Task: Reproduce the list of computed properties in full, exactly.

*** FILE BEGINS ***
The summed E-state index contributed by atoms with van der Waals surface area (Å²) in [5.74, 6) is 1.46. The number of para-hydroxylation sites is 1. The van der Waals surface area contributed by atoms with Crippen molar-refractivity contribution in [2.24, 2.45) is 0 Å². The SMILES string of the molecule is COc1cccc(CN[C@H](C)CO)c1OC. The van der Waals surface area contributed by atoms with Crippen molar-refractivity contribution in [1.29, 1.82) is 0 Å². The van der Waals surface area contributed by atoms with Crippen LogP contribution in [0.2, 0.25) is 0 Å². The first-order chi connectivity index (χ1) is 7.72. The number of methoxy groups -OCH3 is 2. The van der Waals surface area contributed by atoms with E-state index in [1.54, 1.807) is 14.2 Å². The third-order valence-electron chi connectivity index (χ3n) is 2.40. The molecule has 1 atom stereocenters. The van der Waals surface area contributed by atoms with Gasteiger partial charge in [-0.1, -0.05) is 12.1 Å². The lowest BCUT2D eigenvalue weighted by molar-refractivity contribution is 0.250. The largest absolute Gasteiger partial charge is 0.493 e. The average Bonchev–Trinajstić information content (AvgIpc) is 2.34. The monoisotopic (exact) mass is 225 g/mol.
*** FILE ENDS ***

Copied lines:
The summed E-state index contributed by atoms with van der Waals surface area (Å²) in [5.74, 6) is 1.46. The number of para-hydroxylation sites is 1. The van der Waals surface area contributed by atoms with Crippen molar-refractivity contribution in [2.24, 2.45) is 0 Å². The SMILES string of the molecule is COc1cccc(CN[C@H](C)CO)c1OC. The van der Waals surface area contributed by atoms with Crippen molar-refractivity contribution in [1.29, 1.82) is 0 Å². The van der Waals surface area contributed by atoms with Crippen LogP contribution in [0.2, 0.25) is 0 Å². The first-order chi connectivity index (χ1) is 7.72. The number of methoxy groups -OCH3 is 2. The van der Waals surface area contributed by atoms with E-state index in [1.54, 1.807) is 14.2 Å². The third-order valence-electron chi connectivity index (χ3n) is 2.40. The molecule has 1 atom stereocenters. The van der Waals surface area contributed by atoms with Gasteiger partial charge in [-0.1, -0.05) is 12.1 Å². The lowest BCUT2D eigenvalue weighted by molar-refractivity contribution is 0.250. The largest absolute Gasteiger partial charge is 0.493 e. The average Bonchev–Trinajstić information content (AvgIpc) is 2.34. The monoisotopic (exact) mass is 225 g/mol.